• Smith v. Home Loan Funding
  • March 3, 2015
  • Law Firm: Law Office of Jeff A. Mann - Los Angeles Office
  • Case No. B219372 (CA Dist. 2 Ct. App., Feb. 24, 2011)
    The mortgage lender who also acts as a mortgage broker must keep in mind the differences between the two when speaking to a prospective client. A mortgage broker has a fiduciary duty to a borrower. A mortgage lender does not. This case teaches that a mortgage lender should take care not to convey to a prospective client that it is acting as a broker when in fact it is acting as a lender.

    A mortgage broker appeals a judgment awarding damages against it for breach of fiduciary duty and misrepresentation. The broker contends there is no substantial evidence it acted as a broker, the amount of damages awarded is excessive, and there is no basis for an award of attorney fees. We modify the damage award by eliminating damages awarded for a prepayment penalty. Such damages are inconsistent with an award of damages based on an interest differential over the 30-year term of the loan. In all other respects, we affirm.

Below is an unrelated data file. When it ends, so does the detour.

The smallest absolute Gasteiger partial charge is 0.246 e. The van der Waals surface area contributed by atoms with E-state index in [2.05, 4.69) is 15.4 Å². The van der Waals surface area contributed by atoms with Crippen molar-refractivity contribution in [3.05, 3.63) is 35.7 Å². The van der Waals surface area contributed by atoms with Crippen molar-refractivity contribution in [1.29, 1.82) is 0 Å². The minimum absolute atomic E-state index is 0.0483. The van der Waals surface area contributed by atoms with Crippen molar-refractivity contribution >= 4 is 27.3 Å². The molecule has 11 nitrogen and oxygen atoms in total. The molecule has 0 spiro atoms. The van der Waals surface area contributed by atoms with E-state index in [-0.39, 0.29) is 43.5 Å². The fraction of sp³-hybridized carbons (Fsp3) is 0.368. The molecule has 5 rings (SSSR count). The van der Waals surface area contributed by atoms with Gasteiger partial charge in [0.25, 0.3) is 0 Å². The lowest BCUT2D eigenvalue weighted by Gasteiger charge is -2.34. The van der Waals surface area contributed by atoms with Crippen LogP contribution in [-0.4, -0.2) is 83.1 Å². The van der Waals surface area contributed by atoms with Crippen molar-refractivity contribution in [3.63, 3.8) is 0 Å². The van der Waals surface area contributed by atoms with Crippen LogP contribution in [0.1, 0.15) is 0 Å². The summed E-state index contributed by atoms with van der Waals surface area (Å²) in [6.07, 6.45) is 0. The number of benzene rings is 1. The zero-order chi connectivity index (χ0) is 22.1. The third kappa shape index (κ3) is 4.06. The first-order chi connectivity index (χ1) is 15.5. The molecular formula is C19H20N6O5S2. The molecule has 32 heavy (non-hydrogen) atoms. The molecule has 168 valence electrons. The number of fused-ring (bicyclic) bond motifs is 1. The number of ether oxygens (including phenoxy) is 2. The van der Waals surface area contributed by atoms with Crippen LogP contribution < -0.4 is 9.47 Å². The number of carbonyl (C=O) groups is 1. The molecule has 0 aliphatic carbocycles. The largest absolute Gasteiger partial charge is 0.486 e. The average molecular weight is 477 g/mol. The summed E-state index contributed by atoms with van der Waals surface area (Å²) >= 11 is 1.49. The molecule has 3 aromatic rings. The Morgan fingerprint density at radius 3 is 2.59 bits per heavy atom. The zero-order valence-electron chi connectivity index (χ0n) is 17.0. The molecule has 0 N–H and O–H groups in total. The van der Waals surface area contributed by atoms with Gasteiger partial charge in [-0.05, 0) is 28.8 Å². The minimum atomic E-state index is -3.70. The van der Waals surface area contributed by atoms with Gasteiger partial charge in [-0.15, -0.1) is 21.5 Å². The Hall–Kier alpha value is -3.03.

Home Loan Funding, Inc., (HLF) was a California corporation that provided lending services for residential mortgages. It funded most of its loans directly to borrowers, and brokered some of its loans to third party lenders, Washington Mutual and World Savings Bank.

    Anthony Baden worked for HLF as a loan officer. He had no real estate or mortgage broker license. In March 2006, Tonya Smith contacted Baden in response to an advertisement she received from HLF. She sought a $40,000 home equity line of credit (HELOC). Her home had existing first and second mortgages.